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Top Tips for Driving in Heavy Rain in Australia: Staying Safe on Wet Roads

Driving in heavy rain can be challenging and potentially hazardous, particularly in a country like Australia with its varying weather conditions. It's essential to be prepared and exercise caution to ensure your safety and the safety of others on the road. In this blog, we will provide you with top tips for driving in heavy rain in Australia, helping you navigate wet roads with confidence and reduce the risk of accidents.

Slow Down and Maintain a Safe Following Distance:

Reduce your speed when driving in heavy rain. Wet roads decrease traction, making it harder to stop and manoeuvre. Maintain a safe following distance of at least three to four seconds behind the vehicle in front of you. This extended distance allows for increased stopping time and provides a buffer in case of sudden braking or hydroplaning.

Turn on Your Headlights:

Turn on your headlights, even during daylight hours, to improve visibility for yourself and other drivers. This helps you see the road ahead more clearly and increases your visibility to other motorists. Avoid using high beam headlights, as they can reflect off raindrops and impair visibility.

Use Windshield Wipers and Demister:

Ensure your windshield wipers are in good condition and working effectively. Replace worn wiper blades to maintain clear visibility. Use the appropriate wiper speed for the intensity of rain. In heavy rain, it may be necessary to use the highest wiper speed setting. Additionally, use the demister or air conditioning system to prevent windows from fogging up and impairing visibility.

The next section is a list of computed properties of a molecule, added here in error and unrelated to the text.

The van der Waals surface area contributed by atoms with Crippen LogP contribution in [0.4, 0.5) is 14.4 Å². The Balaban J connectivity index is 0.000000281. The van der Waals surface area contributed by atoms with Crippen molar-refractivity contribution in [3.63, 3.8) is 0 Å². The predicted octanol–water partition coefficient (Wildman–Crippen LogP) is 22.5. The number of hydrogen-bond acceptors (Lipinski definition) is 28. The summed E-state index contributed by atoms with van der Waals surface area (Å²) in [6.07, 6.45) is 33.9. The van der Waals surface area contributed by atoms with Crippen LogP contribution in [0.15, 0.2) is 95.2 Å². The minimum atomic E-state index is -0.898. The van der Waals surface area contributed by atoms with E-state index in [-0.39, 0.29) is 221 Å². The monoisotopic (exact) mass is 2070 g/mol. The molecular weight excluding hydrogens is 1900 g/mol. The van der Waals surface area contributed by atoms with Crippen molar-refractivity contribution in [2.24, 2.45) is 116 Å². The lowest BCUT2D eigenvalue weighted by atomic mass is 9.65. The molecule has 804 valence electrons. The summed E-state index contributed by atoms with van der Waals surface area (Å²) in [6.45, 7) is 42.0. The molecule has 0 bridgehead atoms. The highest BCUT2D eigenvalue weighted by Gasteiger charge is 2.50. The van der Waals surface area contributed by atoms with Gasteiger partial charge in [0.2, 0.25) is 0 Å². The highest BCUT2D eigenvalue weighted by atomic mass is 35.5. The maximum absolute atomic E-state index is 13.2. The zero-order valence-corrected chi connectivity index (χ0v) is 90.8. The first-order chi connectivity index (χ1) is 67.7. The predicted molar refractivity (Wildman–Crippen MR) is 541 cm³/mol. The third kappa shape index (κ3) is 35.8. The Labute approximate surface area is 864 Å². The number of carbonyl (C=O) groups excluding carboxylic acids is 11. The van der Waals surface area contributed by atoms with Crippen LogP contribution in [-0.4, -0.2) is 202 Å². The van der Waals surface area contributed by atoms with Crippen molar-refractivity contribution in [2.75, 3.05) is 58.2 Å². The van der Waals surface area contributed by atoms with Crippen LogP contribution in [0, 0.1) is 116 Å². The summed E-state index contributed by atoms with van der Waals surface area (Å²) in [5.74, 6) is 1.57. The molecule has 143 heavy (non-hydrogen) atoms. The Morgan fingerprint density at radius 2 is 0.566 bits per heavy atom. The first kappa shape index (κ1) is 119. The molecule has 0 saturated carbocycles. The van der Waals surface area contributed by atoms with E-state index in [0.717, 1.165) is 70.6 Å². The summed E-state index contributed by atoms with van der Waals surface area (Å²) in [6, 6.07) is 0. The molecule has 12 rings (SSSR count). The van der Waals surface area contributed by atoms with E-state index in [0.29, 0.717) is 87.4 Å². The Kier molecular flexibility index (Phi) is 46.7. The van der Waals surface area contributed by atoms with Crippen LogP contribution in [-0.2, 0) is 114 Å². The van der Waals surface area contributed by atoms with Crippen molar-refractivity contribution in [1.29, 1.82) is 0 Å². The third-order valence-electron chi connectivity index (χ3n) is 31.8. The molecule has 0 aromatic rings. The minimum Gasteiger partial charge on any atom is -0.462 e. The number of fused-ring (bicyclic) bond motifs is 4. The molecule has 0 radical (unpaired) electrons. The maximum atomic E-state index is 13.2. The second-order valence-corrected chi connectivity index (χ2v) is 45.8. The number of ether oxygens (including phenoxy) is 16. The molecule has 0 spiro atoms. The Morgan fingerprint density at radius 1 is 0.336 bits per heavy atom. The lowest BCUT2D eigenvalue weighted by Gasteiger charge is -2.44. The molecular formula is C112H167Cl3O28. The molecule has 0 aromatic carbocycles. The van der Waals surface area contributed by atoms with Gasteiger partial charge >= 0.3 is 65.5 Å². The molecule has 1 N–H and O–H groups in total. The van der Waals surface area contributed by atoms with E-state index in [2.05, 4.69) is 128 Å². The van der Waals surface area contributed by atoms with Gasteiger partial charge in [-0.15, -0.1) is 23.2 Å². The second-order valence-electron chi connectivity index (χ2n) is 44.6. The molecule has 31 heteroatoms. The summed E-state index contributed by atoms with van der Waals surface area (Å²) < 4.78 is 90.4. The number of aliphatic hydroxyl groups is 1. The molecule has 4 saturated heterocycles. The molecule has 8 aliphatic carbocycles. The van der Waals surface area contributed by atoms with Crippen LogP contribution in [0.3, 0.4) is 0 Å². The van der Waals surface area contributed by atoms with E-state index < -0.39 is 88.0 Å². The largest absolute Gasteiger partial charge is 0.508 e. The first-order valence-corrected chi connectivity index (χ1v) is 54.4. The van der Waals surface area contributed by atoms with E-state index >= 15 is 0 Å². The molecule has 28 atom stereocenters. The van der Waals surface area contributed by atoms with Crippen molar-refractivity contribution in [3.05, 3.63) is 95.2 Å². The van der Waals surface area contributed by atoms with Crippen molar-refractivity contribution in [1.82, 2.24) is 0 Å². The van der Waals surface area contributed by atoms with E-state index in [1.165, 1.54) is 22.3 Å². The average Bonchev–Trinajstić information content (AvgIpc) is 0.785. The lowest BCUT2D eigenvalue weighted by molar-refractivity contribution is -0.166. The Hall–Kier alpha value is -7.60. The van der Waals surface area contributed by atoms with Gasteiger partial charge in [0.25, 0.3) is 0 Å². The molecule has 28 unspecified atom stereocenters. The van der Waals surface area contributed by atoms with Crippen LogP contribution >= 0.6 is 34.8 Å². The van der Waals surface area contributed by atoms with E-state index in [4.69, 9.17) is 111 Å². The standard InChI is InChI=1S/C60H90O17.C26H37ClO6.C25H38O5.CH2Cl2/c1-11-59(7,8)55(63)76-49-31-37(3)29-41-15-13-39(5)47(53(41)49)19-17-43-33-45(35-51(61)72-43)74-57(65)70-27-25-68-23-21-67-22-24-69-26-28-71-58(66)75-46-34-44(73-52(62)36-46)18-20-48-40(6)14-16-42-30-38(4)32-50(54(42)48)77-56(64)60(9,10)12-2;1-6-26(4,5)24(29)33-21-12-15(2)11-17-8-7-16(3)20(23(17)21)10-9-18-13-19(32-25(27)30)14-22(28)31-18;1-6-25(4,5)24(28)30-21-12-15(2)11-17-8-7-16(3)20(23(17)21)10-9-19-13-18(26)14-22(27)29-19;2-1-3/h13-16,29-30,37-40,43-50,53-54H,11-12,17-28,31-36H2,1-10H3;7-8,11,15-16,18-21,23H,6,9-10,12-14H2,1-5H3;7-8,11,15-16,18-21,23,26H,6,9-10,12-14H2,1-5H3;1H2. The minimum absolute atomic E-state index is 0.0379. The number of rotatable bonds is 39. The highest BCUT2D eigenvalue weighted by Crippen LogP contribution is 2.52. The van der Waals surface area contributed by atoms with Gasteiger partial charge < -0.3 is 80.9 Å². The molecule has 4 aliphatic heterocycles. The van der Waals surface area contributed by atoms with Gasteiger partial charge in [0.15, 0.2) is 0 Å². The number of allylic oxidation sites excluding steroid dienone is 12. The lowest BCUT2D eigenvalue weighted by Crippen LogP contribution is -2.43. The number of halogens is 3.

Avoid Sudden Manoeuvres and Harsh Braking:

Drive smoothly and avoid sudden manoeuvres or harsh braking in heavy rain. Abrupt actions can cause loss of control and potentially lead to skidding or hydroplaning. Gradually apply the brakes and steer gently to maintain control of your vehicle. If you start to hydroplane (lose traction due to water buildup between tires and road surface), ease off the accelerator and steer straight until you regain control.

Be Cautious of Standing Water:

Watch out for areas of standing water, as they can hide potholes or debris and cause your vehicle to hydroplane. Avoid driving through deep puddles if possible. If you must drive through standing water, proceed slowly and cautiously to minimise the risk of losing control.

Stay Alert and Watch for Other Road Users:

In heavy rain, visibility can be significantly reduced. Stay focused, keep both hands on the wheel, and minimise distractions inside the car. Watch for other road users, including pedestrians, cyclists, and motorcyclists, who may be more vulnerable in adverse weather conditions. Be prepared for unexpected actions from other drivers and give them extra space.

Plan Your Route and Check Road Conditions:

Before setting out, check weather forecasts and road condition updates to anticipate any potential hazards or closures. Plan your route accordingly, opting for safer roads with better drainage if possible. Allow for extra travel time to accommodate slower speeds and potential delays caused by heavy rain.

Driving in heavy rain requires extra caution and attention to ensure your safety and the safety of others on the road. By slowing down, maintaining a safe following distance, using headlights and windshield wipers effectively, avoiding sudden manoeuvres, being cautious of standing water, staying alert, and checking road conditions, you can navigate wet roads in Australia with confidence. Remember, it's better to arrive at your destination safely and slightly delayed than to rush and risk an accident. Stay informed, stay focused, and adapt your driving to the conditions for a safer and more comfortable journey in heavy rain.

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